I sometimes check out other bike blogs, and I came across this story on one called “A Girl and Her Bike.” The subtitle is, “Adventures in biking in DC.” For the benefit of overseas readers, that is Washington DC, the Nation’s Capitol.
This particular girl, I know only as K.C. was riding her bike home one evening last February. She was stopped at a red light waiting to make a left turn, and was first in line in the left turn lane.
A car pulled up behind her at a high rate of speed and stopped very close, the driver was acting aggressively towards her, but she decided to ignore it because after all the light was red and he could go nowhere.
Then she felt a bump against her rear wheel, nothing too hard, but the people in the car were laughing hysterically; apparently they thought it was a huge joke to harass a girl on a bike. Again K.C. ignored it, but when the light turned green and she started to pull away, she felt an even harder bump.
This is when our girl on a bike decided enough was enough. I should mention at this point that K.C. is a police officer, and although off duty at the time, she pulled her badge from her bag and ordered the driver to stop.
She heard the driver exclaim, “Oh Shit,” and he took off at a high rate of speed with tires squealing. K.C. decided to give chase and was catching up when the car was stopped at the next light. She noticed the reverse lights come on as the car started to reverse towards her. She surmised the driver was looking for an escape route down an alley.
However, the car was held up by more traffic and K.C. again caught up, showed her badge, ordering the driver to stop. Once more the driver sped off, this time narrowly missing the female officer. By now she had a license plate number and a description of the car. She had her radio out of her bag and was calling for back up.
Back up came within minutes, and checked that K.C. was okay; a short while after she heard the car had been stopped by another police cruiser. She made her way to the scene of the arrest and was able to identify the driver.
The car smelled strongly of marijuana, which would explain the driver’s hurry to get away. No evidence of drugs, apart from the smell was found in the car; obviously dumped before it was pulled over.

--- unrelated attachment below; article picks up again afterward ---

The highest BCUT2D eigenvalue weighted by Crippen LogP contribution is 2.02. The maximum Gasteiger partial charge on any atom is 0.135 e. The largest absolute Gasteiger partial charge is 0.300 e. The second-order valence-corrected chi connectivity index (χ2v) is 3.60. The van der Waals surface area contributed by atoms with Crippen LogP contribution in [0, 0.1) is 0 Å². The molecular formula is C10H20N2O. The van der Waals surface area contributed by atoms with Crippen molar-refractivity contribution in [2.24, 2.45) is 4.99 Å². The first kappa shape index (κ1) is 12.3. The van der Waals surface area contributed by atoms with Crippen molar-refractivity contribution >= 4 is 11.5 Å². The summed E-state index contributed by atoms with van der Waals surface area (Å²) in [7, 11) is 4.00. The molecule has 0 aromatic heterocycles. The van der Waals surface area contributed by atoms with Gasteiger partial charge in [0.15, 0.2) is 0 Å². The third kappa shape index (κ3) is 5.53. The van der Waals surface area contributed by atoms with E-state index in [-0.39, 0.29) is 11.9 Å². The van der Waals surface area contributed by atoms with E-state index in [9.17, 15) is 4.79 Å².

The driver was charged at the scene with Assault with a Dangerous Weapon (his vehicle), Assault on a Police Officer, Fleeing and Eluding, and Reckless Driving. His vehicle was impounded.
K.C. was surprised to learn the next day that the United States Attorney's Office had agreed to not only prosecute those charges, but also made it two counts of Assault with a Deadly Weapon instead of just one. Furthermore they decided to hold him instead of releasing him. So, he has been hanging out in DC Jail since last February.
About a week ago K.C. was called to the Attorney General’s office to go over her testimony, when she learned that the defendant, while in jail, had called his girl friend asking if she would hide his gun and drugs for him. All calls from jail are monitored and recorded; a search warrant was obtained, and a gun was found.
The driver pled guilty to felony possession of a firearm, felony fleeing and misdemeanor assault on a police officer. K.C. was a little disappointed that the vehicular assault charges were dropped, as she pointed out, you can’t use your car to bully cyclists.
She also had the cold realization that on this particular night all she had to stop this car was a badge, but because she was off duty she had no weapon to back it up. Fortunately the driver didn’t have his weapon either, or the outcome could have been very different.